Boerne Chapter

Buck Moths, Green Dragons and the Fiery Searcher

By Delmar Cain

My retirement years have been filled with a delightful romp through the wonders of nature. Discovering that the Grote’s Buck Moth (Hemileuca grotei) had a camp on our property turned on another small bulb for me in nature’s big backyard. Obviously I have spent a lot of years stumbling around in the dark.

Furry moth on grass stem
Grote’s Buck Moth (Hemileuca grotei)

Adults of this particular moth species begin emerging from their underground pulpal state around the first of November (hence the name “buck” moth). The males troll the area looking for newly emerged females, while the cooperative females announce their presence with pheromones. After mating the female deposits eggs on the host plant (oak). The female may accomplish her chores and live only 24 to 48 hours before dying. The males, which patrol frantically for other emerging females and become increasingly tattered in the process, may live as long as two weeks before they too die. Larvae emerge from the eggs in the spring and grow large on the oak leaves. The lucky ones, that escape from a host of would be predators in the form of insects, spiders, birds and mammals, descend from the tree to pupate underground and emerge as adults in November to repeat the process.

In the great scheme of things what purpose does the Grote’s Buck Moth serve? If none emerged next year or ever, would there be a tiny change, a great change or no affect whatsoever? I doubt that its only purpose is to entertain Texas deer hunters, given that it was probably here when Columbus sailed westward toward the New World. Its larvae would probably not be missed even by the fiery searcher (Calosoma scrutator), which just lives to eat caterpillars—any kind, any type, anywhere.

Black caterillar on white rock
Grote’s Buckmoth (Hemileuca grotei) Caterpillar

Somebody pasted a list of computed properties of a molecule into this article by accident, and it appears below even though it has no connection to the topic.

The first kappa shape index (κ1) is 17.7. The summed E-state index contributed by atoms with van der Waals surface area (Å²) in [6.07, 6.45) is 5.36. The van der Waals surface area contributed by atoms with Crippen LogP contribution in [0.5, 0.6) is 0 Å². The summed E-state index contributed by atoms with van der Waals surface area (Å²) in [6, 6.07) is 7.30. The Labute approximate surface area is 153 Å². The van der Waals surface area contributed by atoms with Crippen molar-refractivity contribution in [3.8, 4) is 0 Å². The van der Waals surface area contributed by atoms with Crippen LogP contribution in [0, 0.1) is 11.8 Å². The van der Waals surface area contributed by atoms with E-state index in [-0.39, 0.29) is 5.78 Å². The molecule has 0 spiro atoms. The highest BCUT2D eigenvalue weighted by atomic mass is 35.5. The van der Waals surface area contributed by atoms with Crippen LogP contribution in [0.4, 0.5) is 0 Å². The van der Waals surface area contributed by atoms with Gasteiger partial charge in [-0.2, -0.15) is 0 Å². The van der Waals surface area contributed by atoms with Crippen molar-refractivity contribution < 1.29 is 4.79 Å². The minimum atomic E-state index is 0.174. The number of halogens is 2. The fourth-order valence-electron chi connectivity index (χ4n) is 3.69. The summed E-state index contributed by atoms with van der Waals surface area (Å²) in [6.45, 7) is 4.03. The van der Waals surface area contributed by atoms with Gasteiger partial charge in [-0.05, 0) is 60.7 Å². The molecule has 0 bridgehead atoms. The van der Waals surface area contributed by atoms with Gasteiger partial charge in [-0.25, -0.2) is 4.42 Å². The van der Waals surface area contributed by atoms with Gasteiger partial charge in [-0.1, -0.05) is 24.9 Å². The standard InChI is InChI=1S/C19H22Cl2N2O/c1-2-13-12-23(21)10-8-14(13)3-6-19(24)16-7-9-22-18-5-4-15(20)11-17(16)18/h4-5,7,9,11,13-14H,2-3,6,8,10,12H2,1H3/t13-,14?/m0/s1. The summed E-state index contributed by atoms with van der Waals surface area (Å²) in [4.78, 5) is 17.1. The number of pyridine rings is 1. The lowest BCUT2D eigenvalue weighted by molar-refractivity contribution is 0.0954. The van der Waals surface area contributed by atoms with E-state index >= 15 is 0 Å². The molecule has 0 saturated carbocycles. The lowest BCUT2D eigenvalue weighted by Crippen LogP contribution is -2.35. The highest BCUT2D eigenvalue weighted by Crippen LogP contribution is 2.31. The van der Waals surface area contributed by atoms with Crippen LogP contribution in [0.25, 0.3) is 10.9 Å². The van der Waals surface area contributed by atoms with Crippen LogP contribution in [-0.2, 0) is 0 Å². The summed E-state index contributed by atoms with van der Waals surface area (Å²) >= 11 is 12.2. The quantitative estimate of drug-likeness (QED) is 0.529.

Because I know far to little about it, I think that I will put Grote’s Buck Moth in the same category as the one-leaf wonder, the green dragon.

Green dragons (Arisaema Dracontium) live along Spring Creek, which runs behind our house. In his book “Wildflowers of the Texas Hill Country,” Marshall Enquist notes that this 1-2 feet tall plant “prefers the shade of moist wooded canyons” and usually has only one compound leaf. But what a strange leaf it is.

Green beetle
Fiery searcher (Calosoma scrutator)

Emerging from the ground is a single green leaf stalk or petiole. On the leaf stalk is a single leaf, which may be as large as 12 inches across. The ones that I see are only about 6 inches across. A single leaflet occupies a central position at the top of the stalk with two symmetrical sub-stalks on either side. On each sub-stalk there are 2 to 7 leaflets.
From a botanical point of view this is a single compound leaf.

The leaf stalk is supported underground by a corm, a rounded thick stem base which acts as “vegetative reproductive structure.” It is similar to but not the same as a bulb. The flower of the green dragon is on a flower stalk that is 4-10 inches long. At the top is a light green spathe or split from which emerges a long pale spadix. The peace lily that is found in many floral arrangements has the same floral structure.

I have never found the green dragons along Spring Creek in bloom, nor have I seen the clusters of bright red berries that top the stalks in late June or July. The white tailed deer, the axis deer and the feral hogs are suspects; but I don’t have enough evidence to pin it on any one group.

Young green plant
Green dragon

I only wish that the green dragon contained some or more calcium oxalate crystals, which are found in other members of the Araceae genera. You may be familiar with some of the other members in the Dieffenbachia, the Caladium and the Philodendron groups. The calcium oxalate in the form of raphides or sharp needle shaped crystals, when ingested by an herbivore, cause painful swelling and a stinging and burning to the throat.

So what is the category in which I have placed the Grote’s Buck Moths and the green dragons? In Gilbert and Sullivan’s operetta, The Mikado, the character Ko-Ko, The Lord High Executioner, had a “little list of society offenders who might well be underground and who never would be missed.” But I have my own list of “Those who would be missed” at the very least by me.

In the spring I look for the green dragons and hope one day to see one bloom and bear its red-berry fruit. In the fall I look for the Grote’s Buck Moths with the males zooming around looking for mates. I also keep my eye out for the caterpillars in the spring and hope they make it into the ground alive and well. I even appreciate the fiery searcher in its intrepid search for food.

I hope that you have your own buck moths, dragons and searchers to enjoy. If you don’t have them now, just go outside and look. They are there now, waiting to be found.

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